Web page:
In an ideal world, we’d all have our finances in order and everything would unfold according to plan, leaving us to enjoy a comfortable retirement. However, things rarely go according to plan.
Although unforeseen circumstances can derail your retirement, there are ways to guard against them.
Stock market decline before or during retirement
Those who were ready to retire back in 2008 got hit hard by the financial crisis, something they likely never saw coming. Minimizing the risk of a big loss when you’re approaching the golden years is crucial.
“You need to ensure that your portfolio matches your time horizon and risk tolerance during each phase of your life,” says certified financial planner Tina Tehranchian, branch manager at Assante Capital Management Ltd.
“However, you shouldn’t try and eliminate risk altogether when you’re approaching retirement or even during your retirement years, as you’ll still need the bulk of your assets to grow for another 20 or 30 years, and you may need to put up with some volatility to be able to achieve your required rate of return.”
The sequence of returns can have a big impact on how long your savings will last in retirement, she notes.
“Studies have shown that starting your withdrawals at the beginning of a market downturn can result in running out of money up to 15 years earlier than if you start your withdrawals at the start of a bull market,” says Tehranchian.
“Diversification is key, and ensuring that you have a guaranteed source of income in the form of a pension, life annuity, or guaranteed minimum withdrawal benefit plan in your retirement income mix will not only give you more peace of mind but will help you withstand market volatility better too.”
We never think it’s going to happen to us, serious illnesses like cancer or conditions like heart attacks can strike anyone.
If you have to take time off work to recover, you don’t want to be withdrawing from your RRSP or racking up your line of credit to get by.
Building up emergency savings is a must. Aim for six months’ worth of expenses so that you don’t have to drain your retirement funds or go into debt to make ends meet, says Kelsey Smart, certified financial planner at Freedom 55 Financial and Quadrus Investments. Insurance is another option to consider.
“What if the main breadwinner in the family were to suffer an interruption in employment due to critical illness and it becomes too burdensome to continue making mortgage payments during that stressful time?” Smart says. “Have an emergency fund in place. Have critical illness coverage in place.”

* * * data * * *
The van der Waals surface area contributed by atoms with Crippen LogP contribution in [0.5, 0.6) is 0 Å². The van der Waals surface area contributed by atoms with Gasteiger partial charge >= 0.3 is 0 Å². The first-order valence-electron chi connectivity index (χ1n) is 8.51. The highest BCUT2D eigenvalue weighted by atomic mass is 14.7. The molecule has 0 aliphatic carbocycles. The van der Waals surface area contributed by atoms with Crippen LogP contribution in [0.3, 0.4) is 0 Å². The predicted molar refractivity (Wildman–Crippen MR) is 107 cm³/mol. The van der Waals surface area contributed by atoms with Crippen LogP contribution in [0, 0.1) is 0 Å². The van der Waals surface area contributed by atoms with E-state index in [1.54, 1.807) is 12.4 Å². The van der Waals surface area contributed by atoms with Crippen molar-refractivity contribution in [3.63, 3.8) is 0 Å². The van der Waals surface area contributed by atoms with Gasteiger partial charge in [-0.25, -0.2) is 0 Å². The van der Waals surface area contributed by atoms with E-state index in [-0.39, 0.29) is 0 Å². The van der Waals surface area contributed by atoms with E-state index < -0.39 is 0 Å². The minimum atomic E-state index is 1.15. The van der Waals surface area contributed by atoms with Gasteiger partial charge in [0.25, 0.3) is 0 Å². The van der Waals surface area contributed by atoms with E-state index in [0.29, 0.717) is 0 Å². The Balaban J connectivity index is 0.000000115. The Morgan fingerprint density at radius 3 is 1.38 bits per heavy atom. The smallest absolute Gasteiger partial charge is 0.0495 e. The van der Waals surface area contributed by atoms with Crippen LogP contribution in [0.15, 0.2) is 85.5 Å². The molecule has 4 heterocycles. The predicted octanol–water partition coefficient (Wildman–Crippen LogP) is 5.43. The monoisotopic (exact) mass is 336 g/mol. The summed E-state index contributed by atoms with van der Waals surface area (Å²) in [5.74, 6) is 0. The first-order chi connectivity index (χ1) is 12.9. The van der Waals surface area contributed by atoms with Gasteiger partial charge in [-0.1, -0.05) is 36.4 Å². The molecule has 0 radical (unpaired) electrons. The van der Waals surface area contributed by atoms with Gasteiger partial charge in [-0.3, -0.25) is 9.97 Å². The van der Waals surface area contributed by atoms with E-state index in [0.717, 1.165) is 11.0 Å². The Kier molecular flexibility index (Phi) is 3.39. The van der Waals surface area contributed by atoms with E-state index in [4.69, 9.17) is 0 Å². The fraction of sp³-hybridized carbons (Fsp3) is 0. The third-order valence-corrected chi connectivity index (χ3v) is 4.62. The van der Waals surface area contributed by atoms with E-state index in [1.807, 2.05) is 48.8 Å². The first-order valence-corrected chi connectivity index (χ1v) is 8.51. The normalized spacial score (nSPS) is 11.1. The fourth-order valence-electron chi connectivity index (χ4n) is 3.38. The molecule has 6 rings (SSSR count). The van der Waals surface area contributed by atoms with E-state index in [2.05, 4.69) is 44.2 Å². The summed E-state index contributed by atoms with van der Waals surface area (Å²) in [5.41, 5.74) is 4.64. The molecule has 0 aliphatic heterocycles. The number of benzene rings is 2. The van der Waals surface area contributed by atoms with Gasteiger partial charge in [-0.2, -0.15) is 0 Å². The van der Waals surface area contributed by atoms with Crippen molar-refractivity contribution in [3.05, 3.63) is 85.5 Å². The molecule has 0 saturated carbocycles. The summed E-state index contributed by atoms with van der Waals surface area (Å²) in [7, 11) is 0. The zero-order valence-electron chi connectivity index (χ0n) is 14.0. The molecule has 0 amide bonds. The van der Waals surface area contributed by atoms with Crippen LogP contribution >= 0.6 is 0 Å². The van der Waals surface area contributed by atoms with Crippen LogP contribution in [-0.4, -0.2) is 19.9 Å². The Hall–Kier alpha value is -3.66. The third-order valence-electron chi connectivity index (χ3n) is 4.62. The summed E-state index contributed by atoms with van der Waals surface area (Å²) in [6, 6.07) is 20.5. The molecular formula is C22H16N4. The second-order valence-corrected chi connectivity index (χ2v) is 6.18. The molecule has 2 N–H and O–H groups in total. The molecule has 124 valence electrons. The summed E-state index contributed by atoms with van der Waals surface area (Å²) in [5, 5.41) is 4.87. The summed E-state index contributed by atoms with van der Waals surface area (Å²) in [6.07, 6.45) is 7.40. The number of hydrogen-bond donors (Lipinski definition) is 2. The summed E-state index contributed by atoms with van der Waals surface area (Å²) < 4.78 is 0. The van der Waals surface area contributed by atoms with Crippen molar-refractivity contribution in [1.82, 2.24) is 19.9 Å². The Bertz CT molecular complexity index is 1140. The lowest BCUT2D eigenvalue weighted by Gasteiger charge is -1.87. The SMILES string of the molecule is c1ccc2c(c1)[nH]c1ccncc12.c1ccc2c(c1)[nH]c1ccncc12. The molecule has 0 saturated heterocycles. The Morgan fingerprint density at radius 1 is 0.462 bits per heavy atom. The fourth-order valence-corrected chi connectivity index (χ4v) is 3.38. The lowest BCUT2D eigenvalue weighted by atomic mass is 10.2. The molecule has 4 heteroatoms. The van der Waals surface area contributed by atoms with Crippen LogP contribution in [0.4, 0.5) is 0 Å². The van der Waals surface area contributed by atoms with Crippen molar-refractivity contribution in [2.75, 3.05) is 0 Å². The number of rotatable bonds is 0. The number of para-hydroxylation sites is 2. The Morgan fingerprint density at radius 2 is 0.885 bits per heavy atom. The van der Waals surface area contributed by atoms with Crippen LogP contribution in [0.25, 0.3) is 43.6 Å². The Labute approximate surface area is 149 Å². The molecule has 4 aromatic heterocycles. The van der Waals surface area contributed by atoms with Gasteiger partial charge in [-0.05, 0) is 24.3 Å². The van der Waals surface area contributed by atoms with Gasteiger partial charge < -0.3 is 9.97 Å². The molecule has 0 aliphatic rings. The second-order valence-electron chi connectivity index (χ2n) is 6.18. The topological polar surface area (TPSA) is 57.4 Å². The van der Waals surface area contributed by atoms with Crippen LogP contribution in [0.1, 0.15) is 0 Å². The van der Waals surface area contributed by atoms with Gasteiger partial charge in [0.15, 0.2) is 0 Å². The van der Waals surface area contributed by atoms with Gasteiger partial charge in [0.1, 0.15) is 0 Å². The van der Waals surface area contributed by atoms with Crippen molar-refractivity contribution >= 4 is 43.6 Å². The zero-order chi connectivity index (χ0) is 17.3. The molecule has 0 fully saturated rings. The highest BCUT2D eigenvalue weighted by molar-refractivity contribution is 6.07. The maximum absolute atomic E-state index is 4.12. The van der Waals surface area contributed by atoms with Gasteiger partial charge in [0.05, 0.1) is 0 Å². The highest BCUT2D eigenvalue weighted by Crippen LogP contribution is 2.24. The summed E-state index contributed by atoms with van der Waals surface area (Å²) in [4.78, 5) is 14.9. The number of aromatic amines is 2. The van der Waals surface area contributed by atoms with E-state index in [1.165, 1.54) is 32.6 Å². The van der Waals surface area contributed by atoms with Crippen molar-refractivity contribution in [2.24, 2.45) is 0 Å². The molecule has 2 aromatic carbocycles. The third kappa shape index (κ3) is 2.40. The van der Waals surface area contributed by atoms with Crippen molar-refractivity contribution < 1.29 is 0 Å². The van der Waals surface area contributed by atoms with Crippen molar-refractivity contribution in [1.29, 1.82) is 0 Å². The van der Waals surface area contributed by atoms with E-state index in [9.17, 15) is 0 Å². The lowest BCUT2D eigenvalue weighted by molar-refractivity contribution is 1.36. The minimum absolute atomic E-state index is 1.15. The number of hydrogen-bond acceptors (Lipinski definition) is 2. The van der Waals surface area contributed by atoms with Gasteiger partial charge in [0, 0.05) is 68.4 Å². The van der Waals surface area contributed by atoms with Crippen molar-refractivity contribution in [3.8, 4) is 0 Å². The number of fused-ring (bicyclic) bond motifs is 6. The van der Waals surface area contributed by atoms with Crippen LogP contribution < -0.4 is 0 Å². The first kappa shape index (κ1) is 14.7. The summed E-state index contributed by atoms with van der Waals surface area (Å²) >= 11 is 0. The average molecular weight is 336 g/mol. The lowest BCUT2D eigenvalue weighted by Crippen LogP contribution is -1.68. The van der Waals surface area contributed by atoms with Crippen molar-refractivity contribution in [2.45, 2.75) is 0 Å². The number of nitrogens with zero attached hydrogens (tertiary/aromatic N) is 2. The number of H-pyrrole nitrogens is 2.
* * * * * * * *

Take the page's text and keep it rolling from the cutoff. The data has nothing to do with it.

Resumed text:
According to Canadian Life and Health Insurance Association, one-in-three Canadians will become disabled for 90 days or more before age 65. A disability can last a few months, a few years, or be permanent. A long-term disability can have a major impact on your retirement plan.
“For most Canadians, their health and ability to generate an income is their greatest asset,” Tehranchian says. “It’s important that you protect this asset and ensure that you have adequate long-term disability insurance in place to replace your income in the event that an accident or sickness prevents you from earning an income. The negative impact of a long-term disability on your retirement can be much larger than a decline in the stock market.”
Death of a spouse
Most retirement plans are built on the assumption that both spouses will be alive and healthy and earn and save enough to reach their retirement goals. The premature death of a one can throw a curveball.
“It’s important to have an estate plan in addition to a retirement plan,” Tehranchian says. “In your estate plan, you can ensure that there are adequate funds available on the death of either spouse by putting in place the right amount of life insurance.”
This is especially important for homeowners.
“What happens if a husband and wife share mortgage payments and one predeceases the other?” Smart says. “Have adequate life insurance in place so that the survivor is not forced into selling the home at an inopportune time, perhaps during a housing market downturn, when they might not receive what the home is worth.”
Lack of diversification
Putting most of your eggs in one basket can throw a wrench into your retirement plans. This can happen when a big chunk of your savings is in the form of stock options purchased through an employee stock purchase plan.
“The problem is that if the company fails, not only could your stocks become worthless, but your pension could be in jeopardy too, and of course you would lose your job,” Tehranchian says. “Employees of Nortel had to learn this the hard way.”
This can also happen if you have a large concentration of one security in your portfolio, making you vulnerable to a drop in price of that particular security.